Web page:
Drought won’t let up over Missouri basin

Drought won't let up over Missouri basin Drought conditions persist over much of the Missouri River basin, resulting in lower than normal winter releases from the reservoirs.

"November's runoff above Sioux City, IA was only 76 percent of normal," said Larry Cieslik, chief of the Missouri River Basin Water Management Division in Omaha, NE. "We are forecasting this year's runoff at 16 million acre-feet (MAF)," he said. "This would be the 10th lowest runoff since 1898." Normal is 25.2 MAF.

System storage ended November at 43.2 MAF, down 900,000 acre feet during the month. Last year at this time it was 49.3 MAF. "Drought has cut the amount of water stored in the reservoirs to nearly 13 MAF below average," said Cieslik.

Gavins Point releases were cut from 26,500 cubic feet per second (cfs) starting late in November, signaling the end of the navigation season. They reached 13,000 cfs on Nov. 28.

"We'll maintain that rate this winter as part of continued drought conservation measures," said Cieslik. "We will increase releases if severe cold weather creates ice build-ups on the river, just as we did the last two winters."

Moderate temperatures could allow releases lower than 13,000 cfs, without causing water supply problems to municipal and powerplant intakes. Gavins Point releases averaged 13,400 and 13,600 cfs last January and February, respectively.

As of Dec. 2, the mountain snowpack was 61 percent of normal in the reach above Fort Peck and 79 percent in the reach from Fort Peck to Garrison.

Lewis and Clark Lake, which is near elevation 1208 feet above mean sea level (msl), will gradually lower to elevation 1207.5 feet msl during December. It will remain at that level through the winter.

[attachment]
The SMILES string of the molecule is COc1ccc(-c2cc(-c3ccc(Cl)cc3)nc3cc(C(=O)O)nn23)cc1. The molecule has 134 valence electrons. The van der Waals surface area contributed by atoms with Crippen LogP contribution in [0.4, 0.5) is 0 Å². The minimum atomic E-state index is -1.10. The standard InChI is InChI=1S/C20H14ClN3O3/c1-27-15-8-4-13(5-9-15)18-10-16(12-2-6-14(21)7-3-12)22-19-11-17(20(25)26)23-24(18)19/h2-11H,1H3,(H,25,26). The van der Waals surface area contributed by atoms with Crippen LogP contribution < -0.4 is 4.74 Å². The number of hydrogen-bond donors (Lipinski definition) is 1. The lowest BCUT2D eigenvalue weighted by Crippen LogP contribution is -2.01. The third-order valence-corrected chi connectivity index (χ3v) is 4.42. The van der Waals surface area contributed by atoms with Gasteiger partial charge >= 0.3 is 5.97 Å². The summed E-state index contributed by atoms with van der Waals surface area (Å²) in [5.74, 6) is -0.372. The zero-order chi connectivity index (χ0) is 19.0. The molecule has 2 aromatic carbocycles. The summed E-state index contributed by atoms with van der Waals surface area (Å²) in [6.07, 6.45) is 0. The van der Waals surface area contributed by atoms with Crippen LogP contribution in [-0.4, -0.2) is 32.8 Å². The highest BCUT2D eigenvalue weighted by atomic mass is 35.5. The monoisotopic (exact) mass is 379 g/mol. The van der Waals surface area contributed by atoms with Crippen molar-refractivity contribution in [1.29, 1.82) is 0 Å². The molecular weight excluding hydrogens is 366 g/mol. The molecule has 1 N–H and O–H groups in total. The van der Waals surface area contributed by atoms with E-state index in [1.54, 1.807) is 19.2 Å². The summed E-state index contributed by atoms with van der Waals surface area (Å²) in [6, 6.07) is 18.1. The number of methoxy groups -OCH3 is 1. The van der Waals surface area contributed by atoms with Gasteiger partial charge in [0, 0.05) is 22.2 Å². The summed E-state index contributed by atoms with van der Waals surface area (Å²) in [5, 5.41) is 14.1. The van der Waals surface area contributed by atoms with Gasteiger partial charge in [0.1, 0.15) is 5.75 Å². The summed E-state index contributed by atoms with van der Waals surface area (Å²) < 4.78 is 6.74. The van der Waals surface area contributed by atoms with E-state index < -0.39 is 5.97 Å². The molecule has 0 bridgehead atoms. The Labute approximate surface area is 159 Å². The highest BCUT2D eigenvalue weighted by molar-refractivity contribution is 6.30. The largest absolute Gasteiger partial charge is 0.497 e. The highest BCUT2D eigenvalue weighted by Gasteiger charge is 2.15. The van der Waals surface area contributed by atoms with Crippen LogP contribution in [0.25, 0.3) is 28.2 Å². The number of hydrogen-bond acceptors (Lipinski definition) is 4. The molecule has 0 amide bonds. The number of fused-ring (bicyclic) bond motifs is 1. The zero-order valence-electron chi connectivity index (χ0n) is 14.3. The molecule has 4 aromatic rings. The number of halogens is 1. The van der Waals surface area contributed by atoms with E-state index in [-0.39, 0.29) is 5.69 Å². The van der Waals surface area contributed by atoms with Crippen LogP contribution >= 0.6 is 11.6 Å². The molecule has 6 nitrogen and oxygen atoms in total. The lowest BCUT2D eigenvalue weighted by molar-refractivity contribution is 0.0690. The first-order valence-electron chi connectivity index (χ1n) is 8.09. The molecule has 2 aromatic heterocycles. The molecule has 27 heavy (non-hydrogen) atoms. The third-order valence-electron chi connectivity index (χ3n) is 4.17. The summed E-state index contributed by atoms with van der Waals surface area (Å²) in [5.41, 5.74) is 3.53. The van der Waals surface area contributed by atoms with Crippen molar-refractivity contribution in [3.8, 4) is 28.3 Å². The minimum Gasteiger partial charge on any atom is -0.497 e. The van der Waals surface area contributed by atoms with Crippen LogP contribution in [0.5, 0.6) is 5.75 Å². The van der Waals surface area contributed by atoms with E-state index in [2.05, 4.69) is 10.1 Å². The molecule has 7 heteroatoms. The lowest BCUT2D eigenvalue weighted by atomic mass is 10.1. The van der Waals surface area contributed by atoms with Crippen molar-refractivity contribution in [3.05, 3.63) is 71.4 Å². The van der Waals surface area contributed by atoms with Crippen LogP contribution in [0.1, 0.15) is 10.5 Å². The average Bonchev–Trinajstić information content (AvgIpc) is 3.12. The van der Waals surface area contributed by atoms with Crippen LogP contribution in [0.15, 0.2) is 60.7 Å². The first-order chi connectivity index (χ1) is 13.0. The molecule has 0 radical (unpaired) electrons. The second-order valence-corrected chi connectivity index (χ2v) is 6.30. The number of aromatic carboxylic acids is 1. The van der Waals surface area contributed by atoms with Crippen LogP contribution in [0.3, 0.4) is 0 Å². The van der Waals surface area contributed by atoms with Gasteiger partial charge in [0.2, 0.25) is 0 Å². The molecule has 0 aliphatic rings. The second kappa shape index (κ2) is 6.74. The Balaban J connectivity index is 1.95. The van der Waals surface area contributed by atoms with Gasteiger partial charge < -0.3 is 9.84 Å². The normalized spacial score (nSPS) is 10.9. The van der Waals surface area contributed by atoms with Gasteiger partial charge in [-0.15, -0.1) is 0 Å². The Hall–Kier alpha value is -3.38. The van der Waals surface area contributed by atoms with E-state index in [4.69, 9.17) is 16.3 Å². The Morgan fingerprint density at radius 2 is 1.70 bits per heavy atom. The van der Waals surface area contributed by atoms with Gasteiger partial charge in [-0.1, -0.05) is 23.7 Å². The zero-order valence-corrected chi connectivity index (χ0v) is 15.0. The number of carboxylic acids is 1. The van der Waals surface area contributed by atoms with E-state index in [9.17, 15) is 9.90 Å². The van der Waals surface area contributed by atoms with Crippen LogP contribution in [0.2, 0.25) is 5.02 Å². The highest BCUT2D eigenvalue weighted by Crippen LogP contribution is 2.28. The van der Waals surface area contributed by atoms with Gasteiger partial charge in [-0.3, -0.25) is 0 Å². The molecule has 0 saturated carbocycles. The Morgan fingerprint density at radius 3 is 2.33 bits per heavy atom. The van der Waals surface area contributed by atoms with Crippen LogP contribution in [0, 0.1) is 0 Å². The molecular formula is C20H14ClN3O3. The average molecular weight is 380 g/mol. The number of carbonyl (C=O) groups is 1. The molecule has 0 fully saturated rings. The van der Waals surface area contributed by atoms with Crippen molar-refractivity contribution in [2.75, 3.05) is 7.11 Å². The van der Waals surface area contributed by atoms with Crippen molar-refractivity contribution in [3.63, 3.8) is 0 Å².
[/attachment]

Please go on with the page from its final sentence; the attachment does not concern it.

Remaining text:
Fort Randall releases averaged 22,900 cfs in October. They will range from 11,000 to 13,000 cfs as needed to maintain the level of Lewis and Clark Lake. Lake Francis Case ended the month at elevation 1339 feet msl. It will begin to refill in December, ending the month near elevation 1341 feet msl.

Lake Oahe dropped nearly two feet during November, ending the month at elevation 1583.4 feet msl. It will climb nearly two feet during December, ending the month 17 feet below normal. The lake is 16 feet lower than last year at this time.

Garrison releases averaged 18,000 cfs during November. In early November, releases were increased from 14,000 cfs to 18,000 cfs. Near the end of the month they were increased to 20,000 cfs where they will remain through December. Lake Sakakawea ended November at 1824.6 feet msl. It will drop nearly two feet in December, ending the month 14 feet below normal. The lake is six feet lower than last year at this time.

Fort Peck releases averaged 5,600 cfs during November. They were increased to 9,000 cfs in late November, and then to 10,000 cfs on Dec. 4. The lake ended the month at elevation 2216.8 feet msl. It will drop nearly two feet during December. Last year at this time it was three feet higher.

The six main stem powerplants generated 643 million kilowatt hours (kWh) of electricity in November, 73 percent of normal. The forecast for 2002 energy production is 7.5 billion kWh compared to a normal of 10.2 billion kWh.

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